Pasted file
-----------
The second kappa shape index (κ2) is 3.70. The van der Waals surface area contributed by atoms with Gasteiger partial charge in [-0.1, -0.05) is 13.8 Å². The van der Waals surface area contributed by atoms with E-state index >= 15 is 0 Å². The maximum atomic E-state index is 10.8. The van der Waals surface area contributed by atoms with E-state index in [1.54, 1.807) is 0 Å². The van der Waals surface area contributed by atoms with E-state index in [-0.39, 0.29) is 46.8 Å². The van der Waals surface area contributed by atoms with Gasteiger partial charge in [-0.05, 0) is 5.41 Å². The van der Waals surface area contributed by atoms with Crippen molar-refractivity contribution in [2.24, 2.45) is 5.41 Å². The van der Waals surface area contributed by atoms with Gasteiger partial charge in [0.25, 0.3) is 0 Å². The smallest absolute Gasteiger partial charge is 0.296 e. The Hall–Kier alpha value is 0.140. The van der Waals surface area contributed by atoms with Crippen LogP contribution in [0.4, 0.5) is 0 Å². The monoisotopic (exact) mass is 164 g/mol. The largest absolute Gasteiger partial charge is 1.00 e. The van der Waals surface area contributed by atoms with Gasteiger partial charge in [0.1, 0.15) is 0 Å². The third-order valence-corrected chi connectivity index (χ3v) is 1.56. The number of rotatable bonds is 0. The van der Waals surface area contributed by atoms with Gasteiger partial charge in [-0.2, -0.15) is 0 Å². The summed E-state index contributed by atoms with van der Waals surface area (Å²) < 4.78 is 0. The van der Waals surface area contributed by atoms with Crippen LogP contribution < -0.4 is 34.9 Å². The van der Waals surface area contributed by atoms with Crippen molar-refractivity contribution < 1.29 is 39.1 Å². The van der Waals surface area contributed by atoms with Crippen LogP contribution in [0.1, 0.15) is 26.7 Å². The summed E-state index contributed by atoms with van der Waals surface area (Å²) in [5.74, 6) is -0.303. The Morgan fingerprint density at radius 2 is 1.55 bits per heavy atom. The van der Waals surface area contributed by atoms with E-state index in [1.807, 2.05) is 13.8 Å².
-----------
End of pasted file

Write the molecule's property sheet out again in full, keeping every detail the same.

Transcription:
The second kappa shape index (κ2) is 3.70. The van der Waals surface area contributed by atoms with Gasteiger partial charge in [-0.1, -0.05) is 13.8 Å². The van der Waals surface area contributed by atoms with E-state index >= 15 is 0 Å². The maximum atomic E-state index is 10.8. The van der Waals surface area contributed by atoms with E-state index in [1.54, 1.807) is 0 Å². The van der Waals surface area contributed by atoms with E-state index in [-0.39, 0.29) is 46.8 Å². The van der Waals surface area contributed by atoms with Gasteiger partial charge in [-0.05, 0) is 5.41 Å². The van der Waals surface area contributed by atoms with Crippen molar-refractivity contribution in [2.24, 2.45) is 5.41 Å². The van der Waals surface area contributed by atoms with Gasteiger partial charge in [0.25, 0.3) is 0 Å². The smallest absolute Gasteiger partial charge is 0.296 e. The Hall–Kier alpha value is 0.140. The van der Waals surface area contributed by atoms with Crippen LogP contribution in [0.4, 0.5) is 0 Å². The monoisotopic (exact) mass is 164 g/mol. The largest absolute Gasteiger partial charge is 1.00 e. The van der Waals surface area contributed by atoms with Gasteiger partial charge in [0.1, 0.15) is 0 Å². The third-order valence-corrected chi connectivity index (χ3v) is 1.56. The number of rotatable bonds is 0. The van der Waals surface area contributed by atoms with Gasteiger partial charge in [-0.2, -0.15) is 0 Å². The summed E-state index contributed by atoms with van der Waals surface area (Å²) < 4.78 is 0. The van der Waals surface area contributed by atoms with Crippen LogP contribution < -0.4 is 34.9 Å². The van der Waals surface area contributed by atoms with Crippen molar-refractivity contribution < 1.29 is 39.1 Å². The van der Waals surface area contributed by atoms with Crippen LogP contribution in [0.1, 0.15) is 26.7 Å². The summed E-state index contributed by atoms with van der Waals surface area (Å²) in [5.74, 6) is -0.303. The Morgan fingerprint density at radius 2 is 1.55 bits per heavy atom. The van der Waals surface area contributed by atoms with E-state index in [1.807, 2.05) is 13.8 Å².